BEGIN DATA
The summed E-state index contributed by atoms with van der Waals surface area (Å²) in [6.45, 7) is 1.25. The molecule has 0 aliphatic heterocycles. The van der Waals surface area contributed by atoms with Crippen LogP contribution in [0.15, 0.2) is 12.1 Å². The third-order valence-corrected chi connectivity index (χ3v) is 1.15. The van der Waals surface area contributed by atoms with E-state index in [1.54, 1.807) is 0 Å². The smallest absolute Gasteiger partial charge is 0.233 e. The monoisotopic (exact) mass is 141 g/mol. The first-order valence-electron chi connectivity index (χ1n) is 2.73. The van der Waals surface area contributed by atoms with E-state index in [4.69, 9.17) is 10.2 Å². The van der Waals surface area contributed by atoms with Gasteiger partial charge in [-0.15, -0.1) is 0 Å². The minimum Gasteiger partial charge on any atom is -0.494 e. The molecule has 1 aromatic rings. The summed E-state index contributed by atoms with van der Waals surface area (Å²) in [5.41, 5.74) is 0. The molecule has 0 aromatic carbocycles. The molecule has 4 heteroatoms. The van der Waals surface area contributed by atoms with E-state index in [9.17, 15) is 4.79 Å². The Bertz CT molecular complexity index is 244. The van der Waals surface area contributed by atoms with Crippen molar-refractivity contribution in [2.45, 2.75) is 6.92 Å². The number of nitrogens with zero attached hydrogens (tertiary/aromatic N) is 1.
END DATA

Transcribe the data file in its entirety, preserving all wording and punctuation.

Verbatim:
The summed E-state index contributed by atoms with van der Waals surface area (Å²) in [6.45, 7) is 1.25. The molecule has 0 aliphatic heterocycles. The van der Waals surface area contributed by atoms with Crippen LogP contribution in [0.15, 0.2) is 12.1 Å². The third-order valence-corrected chi connectivity index (χ3v) is 1.15. The van der Waals surface area contributed by atoms with E-state index in [1.54, 1.807) is 0 Å². The smallest absolute Gasteiger partial charge is 0.233 e. The monoisotopic (exact) mass is 141 g/mol. The first-order valence-electron chi connectivity index (χ1n) is 2.73. The van der Waals surface area contributed by atoms with E-state index in [4.69, 9.17) is 10.2 Å². The van der Waals surface area contributed by atoms with Gasteiger partial charge in [-0.15, -0.1) is 0 Å². The minimum Gasteiger partial charge on any atom is -0.494 e. The molecule has 1 aromatic rings. The summed E-state index contributed by atoms with van der Waals surface area (Å²) in [5.41, 5.74) is 0. The molecule has 0 aromatic carbocycles. The molecule has 4 heteroatoms. The van der Waals surface area contributed by atoms with E-state index in [9.17, 15) is 4.79 Å². The Bertz CT molecular complexity index is 244. The van der Waals surface area contributed by atoms with Crippen molar-refractivity contribution in [2.45, 2.75) is 6.92 Å². The number of nitrogens with zero attached hydrogens (tertiary/aromatic N) is 1.